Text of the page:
1 PRAGUE CASTLE
It's the largest castle in the world, but don't expect a Disney-esque fairytale affair with turrets and drawbridges. Prague Castle is essentially a small town on a hill overlooking the city, although there are some tremendous stand-alone buildings within it. The highlight is probably the Vladislav Hall inside the Old Royal Palace - the gigantic banqueting hall has a wow-inducing vaulted ceiling and was once used for indoor jousting.
2 THE GOLDEN LANE
Also within the castle complex is this gorgeous narrow alley, where the houses have been restored to show what they were once used for. So there's a tavern, a fortune teller, a goldsmith and a film historian's hidey-hole that shows wonderful archive footage of the city projected against the wall of the living room. It's a good spot for shopping, too - different houses sell hand-painted glass, old books, pottery and handmade wooden toys.
3 FRANZ KAFKA
The Golden Lane's most famous former resident is notoriously uncheery author Franz Kafka. But the best place to get to grips with his nightmarish visions of bureaucracy and inner torment is the Kafka Museum. It takes a bold approach - far more about atmospherics than clarity. But there's enough explanation among the cunning use of sound and film set-esque furnishing to give an impression of a troubled, rather unlikeable man. And one whose works were always somewhat semi-biographical.
4 DAVID CERNY
Outside the Kafka Museum is an art installation that always attracts giggling photographers. It features two statues with rotating hips, relieving themselves into a pool in the shape of the Czech Republic. It's a typical piece of irreverence from David Cerny, an artist responsible for numerous head-turning efforts in Prague, such as the freaky babies crawling up the Zizkov TV tower and the man dangling from a pole above Husova Street in the old town.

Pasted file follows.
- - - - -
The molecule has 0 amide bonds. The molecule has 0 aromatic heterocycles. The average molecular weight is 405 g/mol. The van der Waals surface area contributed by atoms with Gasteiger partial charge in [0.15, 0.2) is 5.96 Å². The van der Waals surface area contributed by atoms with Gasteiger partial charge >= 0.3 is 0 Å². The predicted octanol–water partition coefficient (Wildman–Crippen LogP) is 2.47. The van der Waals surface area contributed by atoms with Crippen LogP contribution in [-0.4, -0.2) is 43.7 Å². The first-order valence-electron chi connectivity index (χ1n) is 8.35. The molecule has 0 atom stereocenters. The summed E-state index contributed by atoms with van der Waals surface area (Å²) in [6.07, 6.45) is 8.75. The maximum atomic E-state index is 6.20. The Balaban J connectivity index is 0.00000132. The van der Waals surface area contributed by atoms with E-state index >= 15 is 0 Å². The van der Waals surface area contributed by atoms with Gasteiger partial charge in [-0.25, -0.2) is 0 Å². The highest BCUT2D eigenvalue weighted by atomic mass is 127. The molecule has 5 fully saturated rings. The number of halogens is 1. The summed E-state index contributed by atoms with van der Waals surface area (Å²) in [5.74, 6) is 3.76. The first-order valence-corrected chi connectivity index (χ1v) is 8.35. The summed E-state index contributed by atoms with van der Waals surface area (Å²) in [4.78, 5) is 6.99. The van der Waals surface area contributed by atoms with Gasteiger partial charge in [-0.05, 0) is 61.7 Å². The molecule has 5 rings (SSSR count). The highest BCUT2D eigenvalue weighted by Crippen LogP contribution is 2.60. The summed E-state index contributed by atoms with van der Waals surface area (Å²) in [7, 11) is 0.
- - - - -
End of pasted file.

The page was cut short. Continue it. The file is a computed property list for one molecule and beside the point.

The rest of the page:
5 MALA STRANA
The area in the shadow of the castle on the western bank of the Vltava River is one of swoonsome charm, irrespective of the tourist hordes that tramp through it. Mala Strana is a district of handsome former palaces, pretty churches and cobbled streets where excellent bars and restaurants can be found hiding in mediaeval cellars. The embassies and government offices bring just enough local life to stop it become a preserved relic.
6 THE GOLDEN WELL
A strong contender for the title of the most romantic urban hotel in the world, The Golden Well in Mala Strana harks back to the 16th century. Up a quiet cobbled lane, it still has original earth walls and wooden ceilings. The massive king beds, spa baths and free personalised iPads for the duration are all part of making guests feel special. The rooftop restaurant and terrace has stellar city views.
7 HOTEL-HOSTEL HYBRIDS
Prague's new trend for hotel-hostel hybrids should provide an agreeably lower cost alternative. The Mosaic House is a great example - a choice between stylish dorms and four-star private rooms. But the Fusion is the really striking option - it goes for high design throughout, with what must be some of the most impressive dorm rooms in the world for those picking the low-cost option.
8 ARCHITECTURE 101
Prague does a fabulous job of acting as an introductory course to architecture - most styles are represented here. The spindly gothic adornments of St Vitus' Cathedral sit alongside the Romanesque Basilica of St George inside the castle, while neoclassical theatres, baroque churches and painted renaissance houses stud the old and new towns. There are some modern-day stars too - such as Frank Gehry's fabulously whimsical Dancing Building opposite the Jirasek Bridge.
9 ART NOUVEAU
Of all the architectural styles on Prague's checklist, art nouveau has the most impressive representation. Look up as you're walking around and you'll not have to go too far to see decorative flowers and fruits. Hotel Europa and Hotel Central are magnificent examples, but the masterpiece is undoubtedly attention-monopolising Municipal House on Republic Square.
10 MUSEUM OF COMMUNISM
There's an undeniable pro-Western slant to it, but the Museum of Communism does an excellent job of explaining Czech history behind the Iron Curtain after World War II. There's a strong focus on everyday life under the communist regime - often mundane, regularly unnecessarily hard - but it's the video of footage of the Velvet Revolution that sends the hairs on the back of the neck up. Nobody died during the anti-communist protests that swept Czechoslovakia in 1989, but it took extraordinary bravery from hundreds of thousands of people to make change happen. With delicious irony, the museum sits right next to a McDonald's in the most brazenly commercial part of town.
11 CLUBBING IN A NUCLEAR BUNKER